When the newsmagazine "Vice" made its debut on HBO last year with fast-paced segments on child suicide bombers in Afghanistan and Dennis Rodman in North Korea, some critics cried sensationalism.
But Vikram Gandhi, a correspondent for the series, says the program "pulls back the curtain" on stories that are often ignored by mainstream media.
"We immerse ourselves in a story, experience it through the lives of people on the ground and relate it to a global audience in the most transparent and honest way possible," Mr. Gandhi said. (Recently a "Vice" reporter was released after a three-day kidnapping by separatist rebels in Ukraine who kidnapped him for trying to do just that.)
Mr. Gandhi's latest assignment took him to Papua New Guinea, one of the world's poorest countries, where Exxon Mobil is leading a $19 billion project to extract natural gas for its Asian customers. Some locals, though, wonder whether they will see only upheaval and no benefit.
"The collision between the primitive way of living and modern-day society is traumatic to the people there," Mr. Gandhi said, "and it's confusing." The conflict was captured in an episode that aired recently, but is available OnDemand.
Mr. Gandhi's reporting for the piece allowed him to visit secluded, lush regions of the country. Following are edited excerpts from a conversation about his time there.
Q. Reporting on Exxon Mobil's extraction of natural gas took you to some pretty remote regions. Tell me about them.
A. The Southern Highlands is one of the last places that Western civilization had discovered, sometime in the 1930s. It's dense jungle as far as the eye can see. On the ground you can drive around the dirt roads leading to Lake Kutubu and see nothing but rare species of birds and the occasional pipeline being built.
The landscape is mostly untouched, and when you find yourself in a town, it's usually a dusty cluster of small buildings and then, almost always, dart boards mounted on tall poles, a local game people play to win Coca-Cola bottles.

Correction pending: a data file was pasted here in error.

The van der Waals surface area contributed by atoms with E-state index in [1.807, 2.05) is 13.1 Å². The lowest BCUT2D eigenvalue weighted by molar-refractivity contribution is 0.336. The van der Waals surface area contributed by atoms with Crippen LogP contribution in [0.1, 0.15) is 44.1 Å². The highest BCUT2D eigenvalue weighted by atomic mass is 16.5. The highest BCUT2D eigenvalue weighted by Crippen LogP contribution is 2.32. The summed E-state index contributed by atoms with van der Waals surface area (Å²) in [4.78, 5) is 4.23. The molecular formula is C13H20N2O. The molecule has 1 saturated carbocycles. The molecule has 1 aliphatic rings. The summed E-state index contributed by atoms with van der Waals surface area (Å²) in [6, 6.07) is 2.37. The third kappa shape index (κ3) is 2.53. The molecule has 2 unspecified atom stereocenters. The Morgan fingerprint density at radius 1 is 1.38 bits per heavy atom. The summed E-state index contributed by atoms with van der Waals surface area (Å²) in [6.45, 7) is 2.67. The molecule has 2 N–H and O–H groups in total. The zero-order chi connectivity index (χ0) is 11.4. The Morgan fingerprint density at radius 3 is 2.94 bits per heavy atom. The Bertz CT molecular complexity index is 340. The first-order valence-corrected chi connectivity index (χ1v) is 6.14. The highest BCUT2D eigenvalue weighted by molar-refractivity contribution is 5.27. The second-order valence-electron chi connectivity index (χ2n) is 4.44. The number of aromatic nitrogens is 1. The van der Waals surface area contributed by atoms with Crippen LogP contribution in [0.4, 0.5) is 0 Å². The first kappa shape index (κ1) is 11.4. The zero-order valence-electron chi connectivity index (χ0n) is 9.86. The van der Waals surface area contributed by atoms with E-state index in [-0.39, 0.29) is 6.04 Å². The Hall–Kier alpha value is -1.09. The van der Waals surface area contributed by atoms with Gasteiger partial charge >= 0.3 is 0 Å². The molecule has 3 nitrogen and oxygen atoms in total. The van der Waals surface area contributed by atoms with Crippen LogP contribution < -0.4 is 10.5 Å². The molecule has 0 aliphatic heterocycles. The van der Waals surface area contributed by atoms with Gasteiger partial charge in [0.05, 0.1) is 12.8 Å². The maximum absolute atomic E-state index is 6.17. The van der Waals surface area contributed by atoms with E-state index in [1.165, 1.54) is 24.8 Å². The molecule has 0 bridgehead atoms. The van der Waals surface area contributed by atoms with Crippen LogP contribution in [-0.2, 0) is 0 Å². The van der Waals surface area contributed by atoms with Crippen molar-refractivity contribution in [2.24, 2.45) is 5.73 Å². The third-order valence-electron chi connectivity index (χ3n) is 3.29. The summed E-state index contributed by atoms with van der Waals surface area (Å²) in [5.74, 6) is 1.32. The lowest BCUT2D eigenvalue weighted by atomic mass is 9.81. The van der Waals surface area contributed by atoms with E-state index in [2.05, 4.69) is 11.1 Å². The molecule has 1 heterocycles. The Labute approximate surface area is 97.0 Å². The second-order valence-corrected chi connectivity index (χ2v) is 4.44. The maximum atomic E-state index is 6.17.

Q. You also went to Hela province, a home of the Huli people.
A. It's not as if there are men with spears in their noses just walking anywhere, but there are certain things in Hela province that make it feel like a land lost in time. These men wear ornamental wigs made of human hair, and pig tusks as jewelry. You can still stay in guesthouses in the area, with little more than a well for water, and see a traditional dance. With bright yellow-painted faces, grass skirts and homemade drums, they leap and chant in rotating rows.
Within a few hours of just being in Tari, the province's capital, more than one person had politely handed me a human skull and introduced it as their father.
Q. How did you get around?
A. Papua New Guinea is not a place for a regular tourist. It's limiting because you're talking about jungle roads, and you definitely need a guide. You have to know the right people who can take you into villages and get a car.
Also, the country has a wide variety of cultures and ethnicities and different islands. You'll meet totally different-looking people believing totally different religions. While traveling across the country, it can feel like you are traveling across continents.
People from one area can't always communicate with people living miles away. Sometimes we needed to have a translator for the translator. So if you are going into the kinds of scenarios we got into, to meet local leaders and average villagers, you might have to employ an additional guide when you pass into a new area.
Q. How did you get people to open up to you?
A. If you're an outsider, you may be received as someone from a corporation. There's a leeriness there. But what's exciting about making documentaries is that the camera creates a different set of rules. A video camera opens doors that are normally not opened. Even if you're not a journalist, a camera can give you an excuse to approach people. If you're not sneaky about it, totally open, most people open up to you.